Ring-tailed lemurs get their names because of their long, black and white striped tail which makes them the most recognized lemur. Their tail measures about 24in. The rest of their bodies are light reddish gray to red-brown with light gray to dark brown rumps and light grey limbs. Their feet, hands and undersides are white. They have white faces with dark brown/black triangular eye patches that look like a mask around their light brown eyes with black muzzle. Their ears are white and similar to a cat’s. Males have scent glands on their chests near the armpits. They also have scent glands on the inside of their wrists with a spur-like fingernail known as a horny spur. Ring-tailed lemurs also have specialized teeth in their lower jaw that form a dental comb. These long, narrow teeth project nearly straight forward from the jaw thought to aid in grooming. Lemurs use their hands and feet to move nimbly through the trees but cannot grip with their tails as some of their primate cousins.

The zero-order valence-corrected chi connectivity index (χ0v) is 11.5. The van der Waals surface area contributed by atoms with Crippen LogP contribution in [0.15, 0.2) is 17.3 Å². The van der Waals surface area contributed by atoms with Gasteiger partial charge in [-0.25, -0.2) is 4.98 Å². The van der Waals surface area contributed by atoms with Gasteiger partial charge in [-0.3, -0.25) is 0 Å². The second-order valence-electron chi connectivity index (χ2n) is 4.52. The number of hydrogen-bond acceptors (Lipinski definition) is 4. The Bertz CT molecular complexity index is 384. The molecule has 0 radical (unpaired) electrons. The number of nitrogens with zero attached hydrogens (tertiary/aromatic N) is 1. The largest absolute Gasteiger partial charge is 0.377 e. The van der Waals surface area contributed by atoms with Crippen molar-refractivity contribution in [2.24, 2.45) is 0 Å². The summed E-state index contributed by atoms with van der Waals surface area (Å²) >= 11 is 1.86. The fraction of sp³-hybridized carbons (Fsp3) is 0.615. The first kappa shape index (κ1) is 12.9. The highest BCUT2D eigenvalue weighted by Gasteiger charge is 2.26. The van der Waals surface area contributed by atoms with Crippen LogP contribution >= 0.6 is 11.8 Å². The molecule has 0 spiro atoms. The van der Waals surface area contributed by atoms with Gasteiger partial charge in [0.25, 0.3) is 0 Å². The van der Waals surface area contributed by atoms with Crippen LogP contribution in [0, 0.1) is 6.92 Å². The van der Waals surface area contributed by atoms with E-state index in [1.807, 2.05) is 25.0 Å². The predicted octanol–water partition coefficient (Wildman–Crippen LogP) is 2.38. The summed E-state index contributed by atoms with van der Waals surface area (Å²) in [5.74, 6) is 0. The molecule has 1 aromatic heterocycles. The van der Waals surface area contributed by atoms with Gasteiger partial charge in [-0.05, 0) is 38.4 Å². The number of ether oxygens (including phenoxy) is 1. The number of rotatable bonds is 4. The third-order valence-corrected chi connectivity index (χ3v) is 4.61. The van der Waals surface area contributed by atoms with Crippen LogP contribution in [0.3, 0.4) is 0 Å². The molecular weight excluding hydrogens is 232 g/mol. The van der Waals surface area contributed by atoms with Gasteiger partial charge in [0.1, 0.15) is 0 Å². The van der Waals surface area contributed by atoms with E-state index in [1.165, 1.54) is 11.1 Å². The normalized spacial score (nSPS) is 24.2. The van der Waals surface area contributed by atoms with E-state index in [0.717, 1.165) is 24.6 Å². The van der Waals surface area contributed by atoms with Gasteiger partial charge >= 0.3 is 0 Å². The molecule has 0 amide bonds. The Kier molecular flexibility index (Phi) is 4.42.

Ring-tailed lemurs are opportunistic omnivores. While fruit makes up most of their diet, they also eat leaves, stems, flowers, tree bark, spiders, caterpillars, cicadas, insect cocoons, tree sap, birds, chameleons, grasshoppers and even dirt from termite mounds. However, one of the most important food sources for these lemurs is the tamarind tree. This tree is abundant in gallery and more open forests away from rivers, and they produce fruits and leaves at alternating times of the year providing a reliable year-round food source for the lemurs. Tamarinds are considered a keystone resource providing up to 50% of the total food consumed during some times of the year. In the driest parts of their range, water availability is a serious issue. Ring-tailed lemurs are able to obtain water from succulent plants such as aloe and prickly pear cactus, and from dew and water that accumulates in crevices such as tree holes. Vegetation availability is strictly linked to rainfall. During the rainy season, October-April, fruit and young leaves become available to the lemurs. There are two peaks in fruit availability from October-November and then again from March-April. During the dry season, the tamarind tree is one of the only sources of fruit for Ring-tailed lemurs.